Date: 17 October 2017
Graphical User Interfaces (GUIs) lie on the boundary of what is patentable in Europe, as they can fall foul of the computer program exclusion or the presentation of information exclusion. In a recent decision of the UK Intellectual Property Office (O/246/17 Fisher-Rosemount Systems' Application), a patent application was allowed for a GUI used to control a process control system such as a chemical or petroleum installation.
The UK Patents Court has developed five "signposts" from HTC v Apple, to apply when considering whether a computer program makes a relevant technical contribution. The Applicant in Fisher-Rosemount argued that the first of these signposts was applicable.
Five helpful signposts, from HTC v Apple, to apply when considering whether a computer program makes a relevant technical contribution:
Critical to the question was an element of the claim that read:
Data is receivable by [an] executable graphical element such that an updated control algorithm or data is [manually or automatically] generated and transmitted to the process plant for execution or use in controlling the process plant based on the received data.
The Hearing Officer concluded that changing which "gadgets" (graphical elements) are displayed has a direct causal link to the control of the process plant. This was so whether the data generated and transmitted was generated automatically or manually. The contribution was more than the presentation of information as such, since reconfiguring the display automatically affects the control of the plant. Accordingly, the invention was not excluded from patentability.
Fig. 12 from GB patent application 1505495.0: "a display, Graphical Element Module or Gadget may contain dynamic behavior to allow the operator to see the process data, navigate through the process data, or change the process data."
In Autumn 2013 Patent issues, we discussed EPO Guidelines on the subject of GUIs. The EPO applies the "Comvik" approach by excluding the ease of use of a GUI as merely "easing the cognitive burden" and as therefore being non-technical. EPO examiners consider whatever other technical contribution may remain and ask whether this is inventive under the problem-solution approach.
Although the law is the same before the UKIPO and the EPO, the approach taken by the UKIPO is governed by the interpretation imposed by the UK Patents Court, which has a slightly different approach to the computer program exclusion. Before considering inventive step, the UKIPO applies a per se test for exclusion (referred to as the Aerotel test and discussed in Spring 2007 Patent issues).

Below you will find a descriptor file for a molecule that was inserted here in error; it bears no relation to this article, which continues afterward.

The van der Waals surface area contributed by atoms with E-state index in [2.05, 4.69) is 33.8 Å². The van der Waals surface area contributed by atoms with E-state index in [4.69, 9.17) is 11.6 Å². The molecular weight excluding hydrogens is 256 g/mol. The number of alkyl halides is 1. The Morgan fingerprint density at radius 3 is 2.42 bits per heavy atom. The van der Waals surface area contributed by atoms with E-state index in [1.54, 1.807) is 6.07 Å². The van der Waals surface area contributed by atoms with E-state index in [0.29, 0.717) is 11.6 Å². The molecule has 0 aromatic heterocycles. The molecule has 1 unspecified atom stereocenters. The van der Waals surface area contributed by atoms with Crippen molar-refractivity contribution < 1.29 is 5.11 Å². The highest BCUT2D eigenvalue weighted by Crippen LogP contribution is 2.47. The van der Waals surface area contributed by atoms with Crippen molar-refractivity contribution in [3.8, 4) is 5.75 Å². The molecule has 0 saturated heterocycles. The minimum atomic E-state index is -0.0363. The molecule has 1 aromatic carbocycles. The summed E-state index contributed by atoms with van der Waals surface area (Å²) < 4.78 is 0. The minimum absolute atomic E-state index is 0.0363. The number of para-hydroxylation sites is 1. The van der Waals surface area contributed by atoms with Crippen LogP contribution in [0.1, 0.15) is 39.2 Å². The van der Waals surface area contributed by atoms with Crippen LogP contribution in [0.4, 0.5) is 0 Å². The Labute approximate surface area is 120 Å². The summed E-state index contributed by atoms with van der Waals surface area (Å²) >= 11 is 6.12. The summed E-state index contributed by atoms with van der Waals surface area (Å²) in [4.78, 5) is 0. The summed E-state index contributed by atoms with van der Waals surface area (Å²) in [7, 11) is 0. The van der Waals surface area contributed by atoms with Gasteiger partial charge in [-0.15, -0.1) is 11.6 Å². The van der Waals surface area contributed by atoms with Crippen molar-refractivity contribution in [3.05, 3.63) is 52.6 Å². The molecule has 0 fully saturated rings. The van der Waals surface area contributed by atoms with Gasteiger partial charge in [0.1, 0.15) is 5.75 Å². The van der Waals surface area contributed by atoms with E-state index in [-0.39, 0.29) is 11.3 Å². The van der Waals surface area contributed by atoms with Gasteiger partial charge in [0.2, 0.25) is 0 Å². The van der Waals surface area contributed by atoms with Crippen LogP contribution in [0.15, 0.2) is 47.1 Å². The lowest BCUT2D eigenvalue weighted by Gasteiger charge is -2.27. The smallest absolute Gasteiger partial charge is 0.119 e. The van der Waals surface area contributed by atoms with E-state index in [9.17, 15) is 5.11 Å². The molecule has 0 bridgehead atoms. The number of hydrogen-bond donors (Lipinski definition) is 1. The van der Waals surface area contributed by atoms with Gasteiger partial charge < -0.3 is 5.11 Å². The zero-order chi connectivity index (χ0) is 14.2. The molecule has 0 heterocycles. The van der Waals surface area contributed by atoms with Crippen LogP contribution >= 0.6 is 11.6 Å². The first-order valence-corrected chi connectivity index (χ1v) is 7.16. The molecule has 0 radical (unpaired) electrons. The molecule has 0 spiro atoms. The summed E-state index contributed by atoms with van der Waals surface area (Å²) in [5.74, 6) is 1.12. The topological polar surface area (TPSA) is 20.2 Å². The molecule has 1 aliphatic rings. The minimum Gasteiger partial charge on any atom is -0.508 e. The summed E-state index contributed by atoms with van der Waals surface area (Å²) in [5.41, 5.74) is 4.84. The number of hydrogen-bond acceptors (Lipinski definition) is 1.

This per se approach can make the UKIPO a difficult forum for patenting computer programs, but in this decision it can be seen that provided certain signposts are present, the per se hurdle can be overcome, and then the inventive step hurdle is much easier, meaning the UKIPO may in some cases be an easier forum than the EPO.
It may be noted, however, that in a parallel decision (O/455/17) relating to another patent application of the same applicant, the applicant presented a claim to a general method and system, within a GUI, of linking graphical representations of entities with graphical representations of related entities, to enable navigation within the GUI, arguing that it was not limited to process control systems. The Hearing Officer in that case was not persuaded that the contribution was at the level of the hardware-software interface. The contribution made by the invention was a way of linking of graphical representations of related process entities to allow the navigation between those graphical representations to occur. It was a contribution at the level of, and directed to, navigation in a graphical program environment. For this reason none of the "signposts" applied and the application was refused under both the computer program exclusion and the presentation of information exclusion.
For questions about this matter or related issues, please contact our Partner Hugh Dunlop (email@example.com).